Hudson (1997) shows how the professional knowledge of social work can be categorised into five areas. These are theoretical, empirical, procedural, practice wisdom and personal knowledge.
Throughout my time at university, it has been expected that my own personal practice framework would develop, and now that I am at the end, it has become important for me to be able to articulate this framework. Early on I decided I wanted to be creative with my framework and have a picture that I could create and discuss. Whilst words could explain a framework in more detail, a picture as they say, paints a thousand words.
My internet search found another person who referred to a picture for her personal practice framework – the picture was a window and how each aspect of the window related to her social work practice was explained (Bayliss 2008).
Two organisations also presented frameworks in a pictorial way. The first is the Queensland Department of Child Safety, who use diagrams, boxes and arrows to show their framework (Child Safety 2009). Secondly, Centacare Rockhampton diocese uses the Chive Flower as their representation of their practice framework (Centacare 2009).
I was quite aware of theories that have influenced me during my university studies, and placements. The strengths perspective seemed to work well in many case studies that I was exposed to and is something I have been reading more about over the past few weeks. We have a variety of resources available at Centacare that I have seen used during group or individual sessions. The strengths cards were used as an ice breaker during a group. Participants were encouraged to choose one word that they could use to describe themselves at this moment in time. It was interesting to hear peoples own perceptions. During residential school earlier this year, a lecturer recommended a book to those of us who identified the strengths perspective as something they would be using in their personal practice framework. I am now about half way through the book and also recommend it. This easy to read and understand book with practical examples of how to implement the strengths perspective is called the strengths approach, by Wayne McCashen.
Back to my creativity and my search for an image. A quick think did not produce an image that instantly sat right with me. Rather than waste time, and potentially end up frustrated at not finding my image, I spent time on the words, aiming to articulate the five categories as identified by Hudson (1997). The image, I decided would show itself when ready – and it has:
THE HILLS HOIST FOLDABLE CLOTHESLINE
Let me paint the picture for you.
My self is a white female born in Australia, to a mother, who was also born in Australia and a father, born in Croatia. The Hills hoist is now an Australian icon, and whilst I'm not saying I'm an Australian icon, the hoist image can play its part in showing my cultural identity.
The hoist has a pole embedded into the earth, at the current time, my Hills hoist is implanted in earth in regional Australia, but has previously been planted in capital city Australia in previous years. My Hills hoist may move again in the future. My hoist has arms and wires reaching out to create its framework - this is representative of my theoretical framework, with systems and strengths currently on the outer row, the largest on the clothesline because I have read the most about these perspectives and use them most often. Other theories play their part in my practice and take up the smaller rows - child development, play and narrative therapies, grief and loss, task centred and client centred approaches.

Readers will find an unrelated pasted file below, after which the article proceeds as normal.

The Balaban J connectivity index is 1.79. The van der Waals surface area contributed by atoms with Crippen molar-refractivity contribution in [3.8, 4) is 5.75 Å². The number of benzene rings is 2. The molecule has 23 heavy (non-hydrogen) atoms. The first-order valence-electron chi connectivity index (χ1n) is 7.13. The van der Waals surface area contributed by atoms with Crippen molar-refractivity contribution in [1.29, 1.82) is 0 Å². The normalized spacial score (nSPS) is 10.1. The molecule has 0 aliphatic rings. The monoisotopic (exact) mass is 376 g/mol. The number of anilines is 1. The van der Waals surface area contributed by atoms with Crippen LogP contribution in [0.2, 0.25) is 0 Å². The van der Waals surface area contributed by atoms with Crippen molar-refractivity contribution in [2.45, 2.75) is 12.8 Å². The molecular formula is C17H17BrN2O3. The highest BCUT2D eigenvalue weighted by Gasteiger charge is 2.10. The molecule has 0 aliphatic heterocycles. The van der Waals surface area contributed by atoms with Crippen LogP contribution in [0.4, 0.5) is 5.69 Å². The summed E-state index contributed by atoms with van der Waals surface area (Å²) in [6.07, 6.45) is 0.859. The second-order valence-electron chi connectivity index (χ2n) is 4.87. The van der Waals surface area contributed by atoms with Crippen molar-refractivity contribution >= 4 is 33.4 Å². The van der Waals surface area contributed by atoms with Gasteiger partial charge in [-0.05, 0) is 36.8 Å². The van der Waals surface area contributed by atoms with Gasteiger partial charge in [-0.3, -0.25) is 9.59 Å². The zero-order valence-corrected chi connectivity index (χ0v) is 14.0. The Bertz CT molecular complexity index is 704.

I can hang different clothes on the hoist. These clothes represent the people or groups I work with. Other articles I can hang on the line represents my skills, such as report writing, interviewing skills, computer skills etc. I can change the items hanging depending on where I am working or who I am working with.
The Hills Hoist has a handle that can be turned to raise or lower the clothesline. This represents my values, ethics and boundaries. The AASW Code of Ethics and professional values that I hold as a social worker provide guidelines there to protect my clients. My values and boundaries guide my practice and the handle on the clothesline, as it raises and lowers allows me to determine the correct levels of my values, ethics and boundaries in any given situation.
Finally, many Hills hoists come with a feature that allows it to be folded in when not in use. This represents my self care. When it is time to end my day and return home to my husband and children, I undertake the mini ritual of folding in for the day, allowing me to take off my social worker hat and put on my wife and mother hat.
My time at university and my 2 placements have helped to develop my personal practice framework. The next 30 or more years of work will no doubt see this framework develop and change as my skills expand, different theories influence my work and my client groups change.
Bayliss, M 2008, What is a personal practice model?, viewed 1 October 2009, http://www.imaginif.com.au/what-is-a-personal-practice-model/
Centacare 2009, Story of the flower, viewed 1 October 2009, http://www.centacare.net/index.php?option=com_content&view=article&id=54&Itemid=80
Hudson, JD 1997, 'A model of professional knowledge for social work practice', Australian Social Work, vol. 50, no. 3, pp. 35-44 (online EBSCOHost).
McCashen, W 2005, The strengths approach, St Lukes Innovative Resources, Bendigo.
Queensland Department of Child Safety 2009, Child safety practice framework, viewed 1 October 2009, http://www.childsafety.qld.gov.au/practice-manual/framework/map.html